Apr 22, 2019 rated it really liked it
I still think I preferred Autumn, but Ali Smith's latest instalment of her seasonal quartet Spring brought me back to life in a way that Winter didn't. I didn't quite warm to the characters in quite the same way, but I was forever intrigued by what I felt like was an almost magical realism quality to certain sections of the story. As we later discover, there is a reason for this effect, but it didn't take away from that quality - in fact, it made it feel even more powerful. I know I'm being vagu ...more
MJ Nicholls
May 05, 2019 rated it really liked it
The penultimate novel in the quadruplet brings an ageing TV director, a waspish guard in an immigrant detention centre, and another of Smith’s preternaturally precocious word-pixie teenagers (a recurring character type in her novels) together in another plate-spinning mélange of literary references (Mansfield and Rilke), hot topics (immigrants and social media), and a smattering of elegant seasonal rumination. The results are as successful and engaging as in the other two novels, although long-t ...more
Apr 16, 2019 rated it it was amazing
Sometimes there is an author who just speaks to you in a way that others don’t or can’t, and Ali Smith is that author for me.

What to say about Spring, that is meaningful and captures the significance of this novel to us all, in our times?

If it’s even possible, Spring exceeded my super high expectations, and is probably the best of the seasonal quartet so far (and they’re basically all perfect). In it, Smith is as always, an exceptional wordsmith. She confronts us unapologetically with some of t
Apr 28, 2019 rated it really liked it
Here’s the skinny: I didn’t like Spring as much as its two predecessors.

Here’s what I liked about Spring: As with Autumn and Winter, Smith infuses Spring’s principal characters with sweetness and humanity, unabashedly sentimental without being maudlin. Examples? Richard’s imaginary daughter is heartbreaking, and the ambiguity of Smith’s portrayal of Dermot and Patrick — Paddy’s twins — is perfect. Smith excels at cross-generational relationships as well as friendships between older and younger
Caro the Helmet Lady
Apr 15, 2020 rated it it was amazing
Shelves: 2020-reads
As always with Ali Smith, you get so much to deal with, to think about and to empathize. You don't necessarily want to, but you just have to. Because once you start reading - you can't stop.
As always - a puzzle, an impressionist painting. This one it was probably colder, rougher than the ones before. Very straightforward and clever and on point on politics and all common sense thoughts about it. I wonder what she's going to write about this year, if she will?
Can't wait for the last part.
Jun 27, 2019 rated it it was amazing
Pardon me while I gush over Ali Smith’s Spring. Where to begin when an entire book proves so quotable? Florence, the girl with the power of making herself invisible and hypnotising those who threaten, is a great start. As Smith describes her she is the girl who makes people behave like they should or like they live in a different world. Florence is the fixed point that remains so all the others can find their way. She’s a point of reference - the return of Spring. A keeper of wisdom gained from ...more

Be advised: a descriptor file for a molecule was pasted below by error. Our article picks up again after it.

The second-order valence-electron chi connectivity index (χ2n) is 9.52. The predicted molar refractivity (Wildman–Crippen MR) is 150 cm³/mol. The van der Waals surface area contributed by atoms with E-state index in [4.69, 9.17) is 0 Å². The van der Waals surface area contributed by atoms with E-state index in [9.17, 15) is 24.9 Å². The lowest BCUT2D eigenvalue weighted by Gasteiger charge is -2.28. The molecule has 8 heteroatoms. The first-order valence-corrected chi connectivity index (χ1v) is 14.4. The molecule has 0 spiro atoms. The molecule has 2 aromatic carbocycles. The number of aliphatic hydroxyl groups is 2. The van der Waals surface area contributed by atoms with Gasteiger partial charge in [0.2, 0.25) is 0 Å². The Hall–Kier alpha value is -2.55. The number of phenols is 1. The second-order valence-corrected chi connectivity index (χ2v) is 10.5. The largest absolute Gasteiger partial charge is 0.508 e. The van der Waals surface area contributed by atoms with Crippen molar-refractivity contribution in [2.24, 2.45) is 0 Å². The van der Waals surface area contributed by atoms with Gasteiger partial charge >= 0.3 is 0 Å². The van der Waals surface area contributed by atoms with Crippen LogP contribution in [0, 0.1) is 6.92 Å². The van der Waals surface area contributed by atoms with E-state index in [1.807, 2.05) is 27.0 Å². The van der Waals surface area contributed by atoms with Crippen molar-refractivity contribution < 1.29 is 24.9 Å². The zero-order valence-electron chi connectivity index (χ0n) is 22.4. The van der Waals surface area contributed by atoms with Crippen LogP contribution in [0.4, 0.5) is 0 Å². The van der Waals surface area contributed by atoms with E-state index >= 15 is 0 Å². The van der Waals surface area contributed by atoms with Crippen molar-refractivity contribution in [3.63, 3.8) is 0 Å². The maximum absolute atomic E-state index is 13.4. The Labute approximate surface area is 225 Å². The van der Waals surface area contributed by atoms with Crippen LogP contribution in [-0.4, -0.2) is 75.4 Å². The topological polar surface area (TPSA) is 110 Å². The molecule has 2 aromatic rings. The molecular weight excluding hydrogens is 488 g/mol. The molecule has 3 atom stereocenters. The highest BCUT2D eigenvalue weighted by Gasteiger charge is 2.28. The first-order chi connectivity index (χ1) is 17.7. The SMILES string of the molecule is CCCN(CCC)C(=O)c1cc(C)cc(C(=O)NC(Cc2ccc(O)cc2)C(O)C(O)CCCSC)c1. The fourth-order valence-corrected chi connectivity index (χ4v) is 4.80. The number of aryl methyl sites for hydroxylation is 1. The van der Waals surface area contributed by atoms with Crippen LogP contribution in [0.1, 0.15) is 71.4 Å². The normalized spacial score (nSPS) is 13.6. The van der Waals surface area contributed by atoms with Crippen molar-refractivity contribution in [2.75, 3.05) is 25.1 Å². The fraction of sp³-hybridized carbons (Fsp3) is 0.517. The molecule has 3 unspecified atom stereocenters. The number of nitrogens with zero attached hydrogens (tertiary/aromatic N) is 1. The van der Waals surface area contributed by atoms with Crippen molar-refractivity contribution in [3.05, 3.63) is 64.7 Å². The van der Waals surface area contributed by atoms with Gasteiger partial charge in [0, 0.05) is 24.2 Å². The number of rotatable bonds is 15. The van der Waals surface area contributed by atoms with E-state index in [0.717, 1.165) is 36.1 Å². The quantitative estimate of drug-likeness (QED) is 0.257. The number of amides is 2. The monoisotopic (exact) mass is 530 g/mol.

Jennifer (Insert Lit Pun)
I thought that Winter would end up being my favorite of this quartet, but now I’m not sure. What I feel confident saying is that so far, Spring is the most cohesive standalone novel of the three. It’ll be so strange for this series to end!
Sep 05, 2019 rated it really liked it
For me, not the exhilarating read that was Autumn. This felt more uneven, more hit and miss. Still though very pertinent to these troubled and divided times we live in.
Jonathan Pool
I will keep my review of the book brief. There are excellent, comprehensive detailed reviews on Goodreads- and most notably:
Suffice to say I think Spring is a wonderful book, by a writer at the peak of her powers, writing in a way (contemporaneous with real life events) that is innovative , and yet, by her admission a return to the days
May 15, 2019 rated it liked it
Spring follows Autumn and Winter in Smith’s ambitious seasonal quartet. It is chocked full with ideas on politics—from the British Empire to Brexit; the power of art and literature upon the human condition; and the desire of humankind to be valued as individuals. Smith’s writing is ‘Scottish’ postmodernism where realistic fiction is intermingled with surreal elements. Add in a heavy dose of symbolic references and puns for the word sleuths to ponder and you have a brilliant novel for the cerebra ...more
Jun 04, 2019 rated it really liked it  ·  review of another edition
Shelves: 2019
The seasons are meaningless. No – worse than meaningless. Paddy is rubble, and time just keeps on going. Autumn, then there'll be winter. Then there'll be spring, and so on.

Ali Smith's Seasonal Series is such an interesting project: setting semi-related stories in our immediate here and now, released quickly over the span of a couple of years, Smith couldn't possibly have predicted the absolute specifics of where we are today, and yet she presciently chose some interesting strings to follow
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Play Book Tag: Spring.- Ali Smith - 5 stars 6 27 May 05, 2019 07:05PM  

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Ali Smith is a writer, born in Inverness, Scotland, to working-class parents. She was raised in a council house in Inverness and now lives in Cambridge. She studied at Aberdeen, and then at Cambridge, for a Ph.D. that was never finished. In a 2004 interview with writing magazine Mslexia, she talked briefly about the difficulty of becoming ill with chronic fatigue syndrome for a year and how it for ...more

Other books in the series

Seasonal (4 books)
  • Autumn (Seasonal, #1)
  • Winter (Seasonal #2)
  • Summer (Seasonal, #4)